As children get older, they begin to tap into the cognitive side of empathy. This is because their executive functioning skills are more developed. This means that they are better able to understand others’ points of view, regulate their own emotions, and self-monitor. However, it is more natural for children to be selfish than empathetic. This is why it is important to give children experiences that exercise the empathetic muscle throughout childhood and adolescence.
‘Tis the season! A season of giving, a season of patience, a season of all things warm and inviting. Doesn’t it all sound magical? As we go into this time of year, the excitement fills the air and the anticipation of gifts and fun activities encompasses our very being, no matter what age. And while the spirit of the season surrounds us, the hustle and bustle often leaves parents exhausted and children focused only on the “gimme” of presents. To counteract this, it is important to revamp our priorities and utilize the holidays as a starting point for helping foster empathy in children.
The first step in doing this is helping children understand what empathy is. Being able to see things from another person’s view can be a challenge, especially the younger the child. The good thing is, we are all born hardwired with the ability to be empathetic. However, it doesn’t just evolve…empathy is developed through experiences and practice. Empathy is an emotional and cognitive experience.
As babies, empathy is mirrored as strictly an emotional reaction to a situation. For example, when one baby cries, the one next to it often begins crying as well. This is when mirror neurons in the brain are firing in response to the behaviour being observed. The same happens when babies mirror facial expressions even when they are only a few days old.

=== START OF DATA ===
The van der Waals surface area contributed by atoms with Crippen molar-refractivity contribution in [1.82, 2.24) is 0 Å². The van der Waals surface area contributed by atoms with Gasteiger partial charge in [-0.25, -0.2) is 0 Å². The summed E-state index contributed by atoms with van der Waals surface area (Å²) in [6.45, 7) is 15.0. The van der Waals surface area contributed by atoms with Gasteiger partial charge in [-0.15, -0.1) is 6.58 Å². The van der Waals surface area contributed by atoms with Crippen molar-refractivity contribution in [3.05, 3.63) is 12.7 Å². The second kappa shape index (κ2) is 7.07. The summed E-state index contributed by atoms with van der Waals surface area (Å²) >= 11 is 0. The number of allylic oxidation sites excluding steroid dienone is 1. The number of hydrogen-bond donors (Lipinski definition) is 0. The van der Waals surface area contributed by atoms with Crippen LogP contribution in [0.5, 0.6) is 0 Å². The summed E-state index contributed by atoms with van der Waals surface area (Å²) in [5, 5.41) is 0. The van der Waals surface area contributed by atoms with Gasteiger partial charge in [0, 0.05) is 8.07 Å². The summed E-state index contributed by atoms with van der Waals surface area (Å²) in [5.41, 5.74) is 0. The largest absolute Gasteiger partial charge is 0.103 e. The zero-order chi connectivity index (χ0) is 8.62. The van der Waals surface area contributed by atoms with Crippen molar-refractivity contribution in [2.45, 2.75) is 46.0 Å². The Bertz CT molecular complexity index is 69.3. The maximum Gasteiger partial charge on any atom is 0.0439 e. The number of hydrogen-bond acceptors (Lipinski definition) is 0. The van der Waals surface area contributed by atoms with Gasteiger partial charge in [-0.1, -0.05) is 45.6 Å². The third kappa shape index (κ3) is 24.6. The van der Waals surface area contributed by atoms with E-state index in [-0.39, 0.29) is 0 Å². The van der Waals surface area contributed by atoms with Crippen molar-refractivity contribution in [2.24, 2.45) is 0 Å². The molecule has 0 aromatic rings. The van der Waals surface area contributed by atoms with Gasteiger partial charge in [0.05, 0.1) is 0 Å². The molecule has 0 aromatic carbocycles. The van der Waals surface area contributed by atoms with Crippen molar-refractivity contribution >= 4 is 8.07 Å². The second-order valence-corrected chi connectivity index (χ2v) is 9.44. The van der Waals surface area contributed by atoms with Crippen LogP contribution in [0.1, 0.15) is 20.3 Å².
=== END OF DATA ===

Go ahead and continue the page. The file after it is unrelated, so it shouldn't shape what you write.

Even though children are not instinctively considerate of others, it is important to not dwell on that and, instead, find opportunities to work with them on this. When they exhibit selfish behaviours, parents should empathize with their child and then rephrase the situation to elicit a more empathetic reaction. In behaviour therapy, it is called “shaping a new response.”
When working on building empathy in children, there are many things parents can do to help. Giving children the opportunity to be part of the decision-making process when choosing an organization to donate to or volunteer for, is a great way to start. This helps them feel excited about giving and they learn generosity. Another important thing is to teach children to be thankful for things they have and the gifts they receive, no matter how small or if it’s not exactly what they wanted. Teaching gratitude helps children learn to appreciate what they have, and therefore helps them understand that not everyone has the same things. But above all, parents being a role model of empathy year-round will help children learn this concept.
The holidays are a wonderful time to spend moments fostering empathy in children. By teaching generosity, compassion, and gratitude, children have a better understanding of the true meaning of the holiday season. Making events of generosity a tradition throughout the year will solidify these lessons even further. In turn, we are shaping the next generation to be caring adults.